Six years ago, today I received a new title and role, Grandma. It was one I was looking forward too and one I have enjoyed very much. At the time I wrote about the feeling of the universe expanding, and that has continued through watching him make his way in the world, and for my part, stepping into eldership and spinning the straws of knowledge into wisdom. There is the constant invitation to see the world from a different height and imagination, a more digitised world, worlds within worlds. A renewed energy for justice making arrived with his birth and with it a reckoning of the amnesia of not paying enough attention to legacy and a less consumptive, less extractive behaviour. Then there is the reminder of living from the point of view of a child, living with wonder, curiosity and the never-ending learning from trial and error.

Places and spaces created for children have simple design features built in, like interactive elements at different heights. Rumour has it the intimacy of watching PlaySchool is in part due to camera operators filming at the height of a four-year-old. If all the world were designed from that perspective, we would get a glimpse of what works for children. Reading Design Justice and learning all about the inequities of design when you apply racial, gender, settler, colonial lens’ and it certainly got me thinking too about the lack of design justice for children, except in places that are designed exclusively with children in mind like playgrounds and children’s libraries. And then there is the policy context, designing a world where there is climate justice with future generations in mind, and the injustices of public policies past and some in the present that have generated so much grief and sadness. The horrors of how children from First Nations from Canada to Australia and everywhere in between have been discarded, thrown away or even worse, spring to mind. Children being removed from families, lost to their communities, disconnected from their heritage. Before there is just settlement of these matters, there is wailing, weeping, and gnashing of teeth.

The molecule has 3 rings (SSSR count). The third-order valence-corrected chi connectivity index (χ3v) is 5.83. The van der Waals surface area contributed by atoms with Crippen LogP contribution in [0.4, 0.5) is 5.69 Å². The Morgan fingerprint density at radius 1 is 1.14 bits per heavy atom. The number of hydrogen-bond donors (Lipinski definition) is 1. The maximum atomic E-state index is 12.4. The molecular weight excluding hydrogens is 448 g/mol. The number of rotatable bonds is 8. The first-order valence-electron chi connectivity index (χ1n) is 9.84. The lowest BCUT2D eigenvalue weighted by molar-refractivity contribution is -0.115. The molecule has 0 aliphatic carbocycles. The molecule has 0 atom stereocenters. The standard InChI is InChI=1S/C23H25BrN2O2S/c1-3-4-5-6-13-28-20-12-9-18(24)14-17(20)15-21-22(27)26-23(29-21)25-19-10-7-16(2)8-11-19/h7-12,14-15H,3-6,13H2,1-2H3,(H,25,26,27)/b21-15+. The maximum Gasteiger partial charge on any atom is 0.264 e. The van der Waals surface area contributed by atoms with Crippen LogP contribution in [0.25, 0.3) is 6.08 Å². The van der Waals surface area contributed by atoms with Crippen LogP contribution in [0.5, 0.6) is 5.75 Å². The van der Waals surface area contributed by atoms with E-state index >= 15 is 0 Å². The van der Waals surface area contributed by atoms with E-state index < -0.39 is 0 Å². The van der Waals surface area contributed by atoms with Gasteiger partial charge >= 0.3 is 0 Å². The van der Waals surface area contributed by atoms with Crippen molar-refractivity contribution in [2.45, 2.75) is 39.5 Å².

Despair and darkness know no light when pain, shame and stain remain.